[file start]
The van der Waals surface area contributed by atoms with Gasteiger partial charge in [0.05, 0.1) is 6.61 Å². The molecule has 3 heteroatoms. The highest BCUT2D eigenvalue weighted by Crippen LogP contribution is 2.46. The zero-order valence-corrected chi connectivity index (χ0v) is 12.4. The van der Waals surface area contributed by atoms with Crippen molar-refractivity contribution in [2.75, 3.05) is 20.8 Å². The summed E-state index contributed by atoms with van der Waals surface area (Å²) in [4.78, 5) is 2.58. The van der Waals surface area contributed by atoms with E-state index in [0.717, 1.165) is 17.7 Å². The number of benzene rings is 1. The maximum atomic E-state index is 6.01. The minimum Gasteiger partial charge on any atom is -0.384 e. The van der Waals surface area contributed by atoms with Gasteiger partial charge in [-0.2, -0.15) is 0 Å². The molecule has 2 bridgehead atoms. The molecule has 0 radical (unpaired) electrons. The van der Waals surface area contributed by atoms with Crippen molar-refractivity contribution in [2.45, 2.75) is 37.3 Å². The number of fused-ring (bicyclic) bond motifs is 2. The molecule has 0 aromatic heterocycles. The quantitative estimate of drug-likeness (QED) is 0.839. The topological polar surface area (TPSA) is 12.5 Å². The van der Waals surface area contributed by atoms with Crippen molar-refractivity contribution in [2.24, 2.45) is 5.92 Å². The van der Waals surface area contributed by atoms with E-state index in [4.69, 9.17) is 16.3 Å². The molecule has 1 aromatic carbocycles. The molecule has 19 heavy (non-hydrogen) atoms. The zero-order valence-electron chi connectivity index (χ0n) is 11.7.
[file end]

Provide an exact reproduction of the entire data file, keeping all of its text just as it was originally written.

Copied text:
The van der Waals surface area contributed by atoms with Gasteiger partial charge in [0.05, 0.1) is 6.61 Å². The molecule has 3 heteroatoms. The highest BCUT2D eigenvalue weighted by Crippen LogP contribution is 2.46. The zero-order valence-corrected chi connectivity index (χ0v) is 12.4. The van der Waals surface area contributed by atoms with Crippen molar-refractivity contribution in [2.75, 3.05) is 20.8 Å². The summed E-state index contributed by atoms with van der Waals surface area (Å²) in [4.78, 5) is 2.58. The van der Waals surface area contributed by atoms with E-state index in [0.717, 1.165) is 17.7 Å². The number of benzene rings is 1. The maximum atomic E-state index is 6.01. The minimum Gasteiger partial charge on any atom is -0.384 e. The van der Waals surface area contributed by atoms with Gasteiger partial charge in [-0.2, -0.15) is 0 Å². The molecule has 2 bridgehead atoms. The molecule has 0 radical (unpaired) electrons. The van der Waals surface area contributed by atoms with Crippen molar-refractivity contribution in [2.45, 2.75) is 37.3 Å². The number of fused-ring (bicyclic) bond motifs is 2. The molecule has 0 aromatic heterocycles. The quantitative estimate of drug-likeness (QED) is 0.839. The topological polar surface area (TPSA) is 12.5 Å². The van der Waals surface area contributed by atoms with Crippen molar-refractivity contribution in [2.24, 2.45) is 5.92 Å². The van der Waals surface area contributed by atoms with E-state index in [4.69, 9.17) is 16.3 Å². The molecule has 1 aromatic carbocycles. The molecule has 19 heavy (non-hydrogen) atoms. The zero-order valence-electron chi connectivity index (χ0n) is 11.7.